AK Steel has a great safety record – at least on paper. Across the company the OSHA total recordable rate was 0.19 in 2005, the rate per 100 employees of the number of times per year an employee received treatment beyond basic first aid for an occupational injury or illness.
Things look even better at the company’s Middletown works: company spokesman Alan McCoy says the first quarter of 2006 was the best in history, according to an April 12 report in the Dayton Business Journal. The OSHA recordable rate of 0.13 was 42 times better than the steel industry average for all of 2005.
Maybe this safety record is just too good to be true, however. Two days later the Cincinnati Enquirer reported on an explosion that injured three workers at AK Steel’s plant. Worse, OSHA was having trouble investigating the blast because witnesses to the blast are working 12-hour shifts. Worse still, from a safety perspective, is that these are salaried employees and temporary replacement workers performing jobs that used to be done by the 2700 hourly workers who have been locked out since Feb. 28 when their contract expired.
Given these hazards, the explosion should have been a wake-up call.
Less than one month later, on May 4, Curtis Johnson died after being struck by a large coal cart, The Columbus Dispatch reported.
Twelve hour shifts plus temporary replacement workers equals one dead worker at AK Steel, but no effect on their injury/illness rates!
Of course, you might argue that the good rates are from the good times, before the lockout. Maybe. But first, remember how low those injury rates were and that for at least one month in the first quarter of this year the plant had brand new replacement workers.
Second, companies with superb safety records that are legitimate, have a deeply rooted safety culture. Organizations that value safety over production simply don’t ask replacement workers to work 12-hour shifts in a hazardous steel plant. This is just one example of how OSHA’s new math works, of how it is that every year injuries and illnesses go down, while fatalities and even fatality rates go up. Can both figures be correct? If not, which one do you believe?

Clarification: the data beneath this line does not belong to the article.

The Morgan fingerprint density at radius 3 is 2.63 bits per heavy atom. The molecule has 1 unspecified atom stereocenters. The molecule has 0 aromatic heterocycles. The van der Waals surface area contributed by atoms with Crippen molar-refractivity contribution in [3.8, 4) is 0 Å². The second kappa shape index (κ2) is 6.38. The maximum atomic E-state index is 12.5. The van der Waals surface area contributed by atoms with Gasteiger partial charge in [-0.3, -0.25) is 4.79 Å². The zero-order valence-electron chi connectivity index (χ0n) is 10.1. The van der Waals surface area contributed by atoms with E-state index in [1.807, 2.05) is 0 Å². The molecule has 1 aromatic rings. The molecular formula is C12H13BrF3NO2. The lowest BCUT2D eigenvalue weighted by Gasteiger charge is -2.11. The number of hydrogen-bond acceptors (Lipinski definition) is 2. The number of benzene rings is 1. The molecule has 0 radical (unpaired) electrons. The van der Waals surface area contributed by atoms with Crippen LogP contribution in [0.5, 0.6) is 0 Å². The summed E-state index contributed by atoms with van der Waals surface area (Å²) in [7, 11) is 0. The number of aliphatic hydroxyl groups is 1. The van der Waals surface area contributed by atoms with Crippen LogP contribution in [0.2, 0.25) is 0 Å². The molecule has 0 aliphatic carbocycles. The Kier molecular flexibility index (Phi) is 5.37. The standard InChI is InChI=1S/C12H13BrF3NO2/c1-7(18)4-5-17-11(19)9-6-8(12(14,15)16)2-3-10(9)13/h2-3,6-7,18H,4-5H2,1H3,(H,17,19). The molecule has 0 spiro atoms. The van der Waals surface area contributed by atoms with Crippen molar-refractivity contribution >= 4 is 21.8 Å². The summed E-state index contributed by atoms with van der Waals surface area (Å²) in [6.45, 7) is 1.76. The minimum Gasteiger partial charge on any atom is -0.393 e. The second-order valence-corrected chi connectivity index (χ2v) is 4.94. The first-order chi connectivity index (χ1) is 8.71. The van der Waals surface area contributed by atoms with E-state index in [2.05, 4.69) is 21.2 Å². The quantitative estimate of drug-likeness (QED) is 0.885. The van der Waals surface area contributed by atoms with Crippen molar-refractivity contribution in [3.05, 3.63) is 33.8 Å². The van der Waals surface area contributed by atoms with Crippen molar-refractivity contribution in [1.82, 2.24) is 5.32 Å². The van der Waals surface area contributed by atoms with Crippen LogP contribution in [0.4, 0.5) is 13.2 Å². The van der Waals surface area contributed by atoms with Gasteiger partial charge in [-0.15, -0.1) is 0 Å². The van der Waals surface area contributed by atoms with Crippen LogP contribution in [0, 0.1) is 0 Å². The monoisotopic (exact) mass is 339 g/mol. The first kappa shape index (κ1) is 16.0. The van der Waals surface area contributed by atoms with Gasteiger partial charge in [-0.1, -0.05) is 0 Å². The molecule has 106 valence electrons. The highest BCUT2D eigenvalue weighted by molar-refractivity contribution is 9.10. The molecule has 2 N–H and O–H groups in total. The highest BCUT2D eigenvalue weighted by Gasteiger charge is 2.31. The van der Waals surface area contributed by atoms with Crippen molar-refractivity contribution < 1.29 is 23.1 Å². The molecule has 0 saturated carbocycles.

If you are having trouble making up your mind, consider the AFL-CIO’s 15th annual “Death on the Job” report.
If you are still having trouble making up your mind, consider this recent study, as reported on April 12 by Occupational Hazards’ Josh Cable.
A NIOSH-funded study conducted by researchers from Michigan State University concludes that the current national system for calculating workplace injuries and illnesses "markedly underestimates the magnitude of these conditions."Now, guess from where BLS gets its injury and illness data? OSHA! Remember, fatality figures can’t be gamed so easily and are collected separately – that is not only from OSHA.
The study, which is detailed in the April edition of the Journal of Occupational and Environmental Medicine, analyzes Michigan workplace injury and illness data in five different databases, including the Bureau of Labor Statistics, for the years 1999, 2000 and 2001. From that analysis, the researchers conclude that the number of work-related injuries and illnesses in Michigan is three times greater than BLS estimates.
The findings lead the researchers to believe that BLS significantly underestimates U.S. workplace injuries and illnesses. The researchers conclude that BLS needs to overhaul its current system "to address the undercount." (Emphasis added.)
If OSHA wants us to take its data seriously, it’s about time the agency started to take its own data seriously. That means enforcing the recordkeeping the standard.
OSHA will tell you it does audit injury and illness logs, but the problem is, declining injury and illness records are not just good for companies and their managers. Declining rates are good for OSHA too. It makes it look like the agency is doing a swell job. It just might be that OSHA is too close to the data to do a good job of auditing. Maybe OSHA needs to audited….After all, when was the last time you heard OSHA admit to a mistake?
Does this remind you of something? Enron cooked its books, of course. And those records were audited too, weren’t they? That’s right, but at least Arthur Anderson is now out of business.
Whereas every year, OSHA has the effrontery to congratulate itself on how injury and illnesses declined yet again. Last year, though, they were silent about one thing: fatality rates. That’s because for the first time in over a decade the fatality rate went up.